Introduction of proteasome inhibitors and immunomodulatory agents over the last decade has improved survival for multiple myeloma (MM) patients. A retrospective analysis of patients who developed resistance/intolerance to these agents showed a median overall survival (OS) and progression-free survival (PFS) of 9 months and 5 months, respectively (Kumar et al. 2012). Recent clinical trials have focused on improving outcomes for these double-refractory (DR) patients. However very limited published data from real world clinical practice is available on clinical outcomes and medical-resource utilisation (MRU) costs for this cohort of patients. We have analysed clinical outcomes and patient-level MRU costs of double-refractory/intolerant patients in a single centre.


Data on clinical outcomes, anti-myeloma therapies prescribed and MRU were obtained from a single centre in Oxford, UK, for 36 MM patients who have received four lines of treatment between 2011 and 2013. Six patients had not received prior bortezomib due to neuropathy. For ease of comparison and uniformity, thirty patients pre-treated with lenalidomide and bortezomib who had progressed on last therapy were included in this analysis (83% of the cohort). Clinic attendances, inpatient admissions, supportive therapies, transfusions and blood tests from start of fourth-line therapy until death or last follow-up were retrieved from health care records. Survival analysis was performed; Kaplan–Meier survival plots were generated to evaluate OS and PFS following initiation of fourth-line therapy. The occurrences of MRU were extracted to estimate the use and cost of each, using the UK NHS schedule of reference costs 2011-12 and published sources.


Patients were selected for analysis on the basis of having received/receiving four lines of anti-MM therapy. Patient characteristics are summarised in Figure 1. Median age at diagnosis was 65.3 years (48–83 years). When offered a choice of therapy 77% of patients preferred an active treatment to care with palliative intent. The mean age of those who chose palliative care was 75.8 years compared to 63.7 for active therapy (p = 0.003). Treatment regimens were typically bendamustine based (53%), retreatment with bortezomib (10%) or lenalidomide based (27%). Patients were treated for a mean of 15.3 weeks (SD: 11.3).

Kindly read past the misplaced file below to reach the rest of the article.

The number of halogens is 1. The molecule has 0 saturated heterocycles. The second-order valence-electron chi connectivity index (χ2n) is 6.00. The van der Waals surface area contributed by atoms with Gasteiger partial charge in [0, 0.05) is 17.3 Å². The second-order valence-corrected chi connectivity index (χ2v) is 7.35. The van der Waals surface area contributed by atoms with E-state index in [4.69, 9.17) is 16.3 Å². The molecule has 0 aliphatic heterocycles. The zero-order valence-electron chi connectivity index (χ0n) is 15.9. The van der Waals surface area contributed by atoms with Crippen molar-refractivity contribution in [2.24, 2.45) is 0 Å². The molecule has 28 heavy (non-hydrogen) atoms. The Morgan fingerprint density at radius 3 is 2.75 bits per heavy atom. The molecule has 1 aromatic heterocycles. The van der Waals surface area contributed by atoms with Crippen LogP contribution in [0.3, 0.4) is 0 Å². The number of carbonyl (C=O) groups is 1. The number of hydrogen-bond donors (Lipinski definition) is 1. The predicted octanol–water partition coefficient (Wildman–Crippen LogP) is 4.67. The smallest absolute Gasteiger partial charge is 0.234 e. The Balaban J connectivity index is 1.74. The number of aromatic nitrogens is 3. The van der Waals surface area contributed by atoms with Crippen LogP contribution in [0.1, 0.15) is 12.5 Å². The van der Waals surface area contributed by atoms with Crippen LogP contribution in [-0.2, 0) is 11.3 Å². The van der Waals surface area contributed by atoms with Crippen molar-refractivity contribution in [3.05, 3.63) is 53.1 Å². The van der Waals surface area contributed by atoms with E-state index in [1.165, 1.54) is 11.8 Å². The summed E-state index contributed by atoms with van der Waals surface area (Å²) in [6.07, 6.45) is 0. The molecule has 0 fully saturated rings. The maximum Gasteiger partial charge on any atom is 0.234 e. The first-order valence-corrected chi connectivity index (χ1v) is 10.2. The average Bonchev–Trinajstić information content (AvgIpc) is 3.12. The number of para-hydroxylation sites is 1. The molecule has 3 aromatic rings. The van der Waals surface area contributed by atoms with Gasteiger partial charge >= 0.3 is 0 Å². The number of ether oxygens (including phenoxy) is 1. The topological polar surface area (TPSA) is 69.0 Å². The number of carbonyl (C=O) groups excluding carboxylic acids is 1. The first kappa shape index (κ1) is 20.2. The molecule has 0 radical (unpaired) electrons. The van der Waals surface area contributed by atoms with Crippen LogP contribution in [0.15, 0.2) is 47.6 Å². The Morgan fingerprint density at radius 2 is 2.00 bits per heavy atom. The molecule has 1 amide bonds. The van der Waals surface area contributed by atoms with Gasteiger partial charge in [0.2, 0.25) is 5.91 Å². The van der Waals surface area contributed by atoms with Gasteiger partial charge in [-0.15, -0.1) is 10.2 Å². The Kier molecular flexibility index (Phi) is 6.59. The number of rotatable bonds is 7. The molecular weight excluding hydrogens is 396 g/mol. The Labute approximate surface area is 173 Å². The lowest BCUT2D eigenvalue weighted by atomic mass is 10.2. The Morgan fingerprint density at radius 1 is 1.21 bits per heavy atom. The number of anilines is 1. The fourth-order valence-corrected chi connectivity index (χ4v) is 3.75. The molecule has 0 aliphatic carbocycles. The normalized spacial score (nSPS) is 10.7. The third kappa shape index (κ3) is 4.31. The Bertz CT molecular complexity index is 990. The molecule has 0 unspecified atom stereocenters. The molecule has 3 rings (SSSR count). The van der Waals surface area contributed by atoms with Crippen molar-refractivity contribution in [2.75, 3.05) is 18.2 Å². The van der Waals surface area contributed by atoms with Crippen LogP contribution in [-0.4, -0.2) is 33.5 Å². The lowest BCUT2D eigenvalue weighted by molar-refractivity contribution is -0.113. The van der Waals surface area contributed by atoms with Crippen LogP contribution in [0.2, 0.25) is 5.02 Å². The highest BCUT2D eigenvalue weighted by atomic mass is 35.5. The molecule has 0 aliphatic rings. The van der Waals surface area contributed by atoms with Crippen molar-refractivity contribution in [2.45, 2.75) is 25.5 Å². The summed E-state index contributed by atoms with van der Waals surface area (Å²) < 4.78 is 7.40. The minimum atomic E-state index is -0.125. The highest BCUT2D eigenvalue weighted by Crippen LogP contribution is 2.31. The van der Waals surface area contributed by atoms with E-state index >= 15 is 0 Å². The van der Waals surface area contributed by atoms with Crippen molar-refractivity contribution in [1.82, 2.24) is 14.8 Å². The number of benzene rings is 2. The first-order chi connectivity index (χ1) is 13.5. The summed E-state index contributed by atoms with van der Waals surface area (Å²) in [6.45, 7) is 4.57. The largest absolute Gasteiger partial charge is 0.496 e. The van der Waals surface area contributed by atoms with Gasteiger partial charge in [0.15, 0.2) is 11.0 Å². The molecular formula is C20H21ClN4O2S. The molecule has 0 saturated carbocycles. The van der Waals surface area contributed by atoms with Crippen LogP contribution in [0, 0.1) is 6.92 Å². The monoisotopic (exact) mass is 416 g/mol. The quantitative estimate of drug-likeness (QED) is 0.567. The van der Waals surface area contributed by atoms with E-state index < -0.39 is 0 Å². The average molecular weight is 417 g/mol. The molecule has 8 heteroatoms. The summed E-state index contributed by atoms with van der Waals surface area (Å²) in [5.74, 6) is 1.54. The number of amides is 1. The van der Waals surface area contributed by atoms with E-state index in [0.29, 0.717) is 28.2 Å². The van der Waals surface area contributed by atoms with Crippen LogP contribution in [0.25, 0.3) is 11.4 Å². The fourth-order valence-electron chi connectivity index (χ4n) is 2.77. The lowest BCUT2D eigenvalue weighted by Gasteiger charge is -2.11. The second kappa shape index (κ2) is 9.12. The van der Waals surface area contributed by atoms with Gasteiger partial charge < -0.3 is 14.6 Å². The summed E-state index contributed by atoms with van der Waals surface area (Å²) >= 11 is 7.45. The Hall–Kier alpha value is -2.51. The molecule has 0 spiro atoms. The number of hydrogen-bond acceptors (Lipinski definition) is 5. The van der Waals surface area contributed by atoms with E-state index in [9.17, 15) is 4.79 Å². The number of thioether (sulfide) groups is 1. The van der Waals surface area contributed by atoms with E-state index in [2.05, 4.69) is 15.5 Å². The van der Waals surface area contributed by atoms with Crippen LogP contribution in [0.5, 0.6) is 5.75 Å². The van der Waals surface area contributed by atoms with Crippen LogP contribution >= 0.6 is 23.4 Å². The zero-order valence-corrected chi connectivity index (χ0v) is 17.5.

There were 42 hospital admissions reported during fourth-line, lasting 8 days on average. Patients required 6.8 red blood cell units and 2.9 platelet units on average. At least one RBC and platelet transfusion was required by 22 and 13 patients respectively. Median PFS in this cohort was 11 weeks and median OS was 23 weeks; however, the sample size was too small to obtain definitive PFS or OS conclusions. There was steep drop in survival early on (Figure 2), with a small number of patients surviving over a longer period. The most common Grade 3-4 adverse events were anaemia (60%), thrombocytopaenia (57%) and bone pain (37%). Eighteen out of the 30 patients had died by the end of follow-up, of whom 78% died in hospital. Prolonged inpatient stays, frequent adverse events and high transfusion requirements suggest poor quality of life (QoL) among these patients.

Outpatient and day therapy unit attendances occurred frequently, with 4.3 and 12.6 per patient respectively over the mean treatment duration of 15.3 weeks. Investigations including CT and MRI scans were performed in 33% of patients. Blood tests were frequent, with mean full blood count testing of 21.6 per patient.

The mean drug cost of fourth-line anti-MM therapy was £5,101 per patient. The mean MRU cost during fourth-line therapy was £11,160: clinical attendances £5,015 (45%); inpatient admissions £2,999 (27%); transfusions £2,479 (22%); supportive therapy £498 (4%); blood tests £169 (2%). The mean total cost of treatment plus MRU was therefore £16,260 [£9,201–23,320]; £1,066 per week on treatment.


Over 75% of myeloma patients in the fourth-line setting want to be treated with an active intent to improve survival. PFS and OS in our cohort were similar to published estimates. These patients, due to the nature of their disease, have high MRU costs. Therapies that induce higher response rates or reduce disease progression could lower MRU costs and improve QoL. Our data will provide an optimal comparison when formal cost-effectiveness evaluation is performed with new therapies for this DR cohort.


Gooding:Celgene: Unrestricted Educational Grant Other. Lau:Celgene: Unrestricted Educational Grant Other. Sheikh:Celgene: Unrestricted Educational Grant Other. Roberts:Celgene: Unrestricted Educational Grant Other. Wong:Celgene: Unrestricted Educational Grant Other. Dickens:Celgene: Unrestricted Educational Grant Other. Elvidge:Celgene: Consultancy. Lee:Celgene: Consultancy. Ramasamy:Celgene: Honoraria, Unrestricted Educational Grant Other.

Author notes


Asterisk with author names denotes non-ASH members.